Popolo Shoreditch Review: What We Thought

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Fran Hazell by | Posted on 9th January 2017
Popolo Shoreditch Review: What We Thought

New? Popolo Shoreditch opened its doors in October, before which it came to life as a pop-up in Haggerston.

Where? 26 Rivington Street, Shoreditch, EC2A 3DU, www.popoloshoreditch.com

On the Menu: Italian, Spanish and North African-inspired small plates make up the menu, with strong pasta dishes hinting at the kitchen’s experience with Theo Randall.

jon

First Impressions: Tucked down Rivington Street, a few doors down from The Rivington Grill and Tramshed, Popolo occupies a former takeaway shop. Not that you’d know – it was completely gutted over the summer – now, exposed brick walls and a bar made of scaffolding bring it back to life, ensuring it fits right in to the neighbourhood. The space is small, with a counter on the ground floor up against the open kitchen and a few stools at the bar making it intriguing enough to make you look twice if you were walking past and inviting enough to walk in.

The Look: Urban and minimal, the open kitchen is the centre of attention as you enter. 12 stools sit at the L-shape bar, with concrete surface, where front row seats give you access to theatrical cooking – it’s not as rowdy as you may think! Upstairs the space has a few tables and space for more diners, with a counter along the window a nice touch – people watching shouldn’t just be limited to the ground floor.

cauliflower-romesco

What We Ate: At first glance the menu is very concise, but on closer look the word ‘refined’ is what I’d use. It’s impeccably curated. Dishes are confident and stripped back but by no means lacking in technicality – apart from the two tasters we got; a bowl of padron peppers and Ventricina salumi from Abruzzo which both contain such authentic ingredients that they are left to do the talking.

Technicality comes in other forms on the menu, showing its head in rich sauces, wonderful textures and flawless pasta. Steamed lamb shoulder was so flaky it didn’t even look like meat, softly battered chunks of merluza (hake) were an amazing alternative to crispy fritto miso and orange and purple cauliflower got the attention it deserved in a warming romesco sauce with hazelnuts and almonds – a traditional sauce from Northeastern Spain.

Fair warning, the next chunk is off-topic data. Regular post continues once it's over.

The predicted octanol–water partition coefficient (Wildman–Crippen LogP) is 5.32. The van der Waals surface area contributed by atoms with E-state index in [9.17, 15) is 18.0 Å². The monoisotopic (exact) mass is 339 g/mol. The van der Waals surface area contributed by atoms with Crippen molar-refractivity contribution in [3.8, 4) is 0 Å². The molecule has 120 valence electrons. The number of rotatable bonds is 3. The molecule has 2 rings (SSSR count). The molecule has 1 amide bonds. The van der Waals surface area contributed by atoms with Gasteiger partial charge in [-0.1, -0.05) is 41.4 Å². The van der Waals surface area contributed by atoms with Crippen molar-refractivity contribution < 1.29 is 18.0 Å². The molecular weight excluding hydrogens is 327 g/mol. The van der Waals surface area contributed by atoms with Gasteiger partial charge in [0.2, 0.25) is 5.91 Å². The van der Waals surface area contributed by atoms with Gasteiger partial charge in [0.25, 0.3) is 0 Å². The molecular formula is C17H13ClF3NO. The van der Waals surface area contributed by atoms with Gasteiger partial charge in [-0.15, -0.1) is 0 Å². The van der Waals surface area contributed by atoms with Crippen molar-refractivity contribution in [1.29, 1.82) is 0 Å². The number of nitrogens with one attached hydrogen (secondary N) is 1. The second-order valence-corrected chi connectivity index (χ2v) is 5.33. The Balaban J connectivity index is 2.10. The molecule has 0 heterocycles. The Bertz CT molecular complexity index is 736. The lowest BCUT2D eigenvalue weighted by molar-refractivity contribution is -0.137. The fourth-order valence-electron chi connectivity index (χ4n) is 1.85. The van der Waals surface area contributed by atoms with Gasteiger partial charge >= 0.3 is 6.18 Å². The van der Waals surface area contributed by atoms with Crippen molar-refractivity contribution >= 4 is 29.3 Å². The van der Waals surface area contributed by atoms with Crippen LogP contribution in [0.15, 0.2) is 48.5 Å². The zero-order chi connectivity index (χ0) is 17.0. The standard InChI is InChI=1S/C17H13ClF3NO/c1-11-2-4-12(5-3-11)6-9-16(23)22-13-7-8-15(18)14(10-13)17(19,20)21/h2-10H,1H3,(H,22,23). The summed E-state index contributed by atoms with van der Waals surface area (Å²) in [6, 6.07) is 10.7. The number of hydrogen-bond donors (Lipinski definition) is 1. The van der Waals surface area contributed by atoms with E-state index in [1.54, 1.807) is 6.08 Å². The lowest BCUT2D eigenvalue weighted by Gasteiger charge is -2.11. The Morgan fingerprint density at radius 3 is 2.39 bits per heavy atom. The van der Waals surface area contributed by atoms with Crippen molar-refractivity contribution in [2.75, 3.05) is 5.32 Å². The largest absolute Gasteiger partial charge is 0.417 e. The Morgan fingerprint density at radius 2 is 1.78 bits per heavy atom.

A stunning highlight was the pulpo; octopus and saltwort generously sprinkled with paprika. It melted in the mouth – hands down the best octopus I’ve ever had. The pappardelle with hare ragu we chose from the specials menu (an individual blackboard no bigger than A4 propped up against our bottle of water) was really special and well worth trying if it’s still on there when you go. But you get the impression the chefs are bursting at the seams with creativity and the urge to experiment so even if it’s not, there’ll be an equally tempting and soulful plate in its place. Next time, I’ll be sure to get the grouse cappelletti; delicate parcels of pasta filled with Scottish grouse and porcini butter  – it’s quickly becoming a signature dish.

bruschetta

What We Drank: Two glasses of white: ‘Le Pòggere’ Est! Est!! Est!!! di Montefiascone, Falesco, Lazio for me, and a floral Fiano from Avellino, southern Italy, for my guest. Wines are available by the glass and the bottle but carafes would be a good addition for when a bottle is slightly too much for two of you.

Go With: Popolo Shoreditch is an ideal contender for your ‘I know this great little place…’ list – any date or friend would be seriously impressed when you whisk them away from the main street, down past Tramshed and into here.

Final Word: Confident, simple cooking, the guys at Popolo know what they’re doing. The location is no doubt a big help in its popularity, but it’s the food that will keep people coming back, time and time again. It’s no surprise Mark Hix has booked it for his Christmas meal in a couple of weeks…

Like This? Try These: PizarroPolpo, Bocca di Lupo

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